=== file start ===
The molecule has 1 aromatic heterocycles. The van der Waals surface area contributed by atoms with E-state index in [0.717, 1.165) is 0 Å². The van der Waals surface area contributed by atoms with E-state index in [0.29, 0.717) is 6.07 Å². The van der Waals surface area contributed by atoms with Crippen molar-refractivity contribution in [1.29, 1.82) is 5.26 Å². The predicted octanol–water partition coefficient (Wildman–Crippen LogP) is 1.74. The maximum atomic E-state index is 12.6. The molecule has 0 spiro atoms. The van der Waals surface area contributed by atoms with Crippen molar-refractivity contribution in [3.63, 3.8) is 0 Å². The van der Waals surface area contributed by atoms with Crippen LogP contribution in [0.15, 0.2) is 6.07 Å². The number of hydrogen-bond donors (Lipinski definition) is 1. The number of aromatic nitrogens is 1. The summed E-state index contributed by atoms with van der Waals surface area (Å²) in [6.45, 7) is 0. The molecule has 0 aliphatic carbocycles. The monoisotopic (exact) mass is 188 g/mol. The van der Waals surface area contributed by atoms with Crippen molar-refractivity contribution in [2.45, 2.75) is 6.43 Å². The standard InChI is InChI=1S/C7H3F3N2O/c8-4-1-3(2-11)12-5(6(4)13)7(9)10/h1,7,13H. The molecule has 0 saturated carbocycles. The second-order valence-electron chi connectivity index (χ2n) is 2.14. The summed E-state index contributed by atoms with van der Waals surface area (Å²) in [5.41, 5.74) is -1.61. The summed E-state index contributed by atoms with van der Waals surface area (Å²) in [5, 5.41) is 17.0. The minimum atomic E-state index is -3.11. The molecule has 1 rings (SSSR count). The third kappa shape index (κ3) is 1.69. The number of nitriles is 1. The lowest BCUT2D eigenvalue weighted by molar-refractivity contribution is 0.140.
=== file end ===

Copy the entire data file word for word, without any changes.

The molecule has 1 aromatic heterocycles. The van der Waals surface area contributed by atoms with E-state index in [0.717, 1.165) is 0 Å². The van der Waals surface area contributed by atoms with E-state index in [0.29, 0.717) is 6.07 Å². The van der Waals surface area contributed by atoms with Crippen molar-refractivity contribution in [1.29, 1.82) is 5.26 Å². The predicted octanol–water partition coefficient (Wildman–Crippen LogP) is 1.74. The maximum atomic E-state index is 12.6. The molecule has 0 spiro atoms. The van der Waals surface area contributed by atoms with Crippen molar-refractivity contribution in [3.63, 3.8) is 0 Å². The van der Waals surface area contributed by atoms with Crippen LogP contribution in [0.15, 0.2) is 6.07 Å². The number of hydrogen-bond donors (Lipinski definition) is 1. The number of aromatic nitrogens is 1. The summed E-state index contributed by atoms with van der Waals surface area (Å²) in [6.45, 7) is 0. The molecule has 0 aliphatic carbocycles. The monoisotopic (exact) mass is 188 g/mol. The van der Waals surface area contributed by atoms with Crippen molar-refractivity contribution in [2.45, 2.75) is 6.43 Å². The standard InChI is InChI=1S/C7H3F3N2O/c8-4-1-3(2-11)12-5(6(4)13)7(9)10/h1,7,13H. The molecule has 0 saturated carbocycles. The second-order valence-electron chi connectivity index (χ2n) is 2.14. The summed E-state index contributed by atoms with van der Waals surface area (Å²) in [5.41, 5.74) is -1.61. The summed E-state index contributed by atoms with van der Waals surface area (Å²) in [5, 5.41) is 17.0. The minimum atomic E-state index is -3.11. The molecule has 1 rings (SSSR count). The third kappa shape index (κ3) is 1.69. The number of nitriles is 1. The lowest BCUT2D eigenvalue weighted by molar-refractivity contribution is 0.140.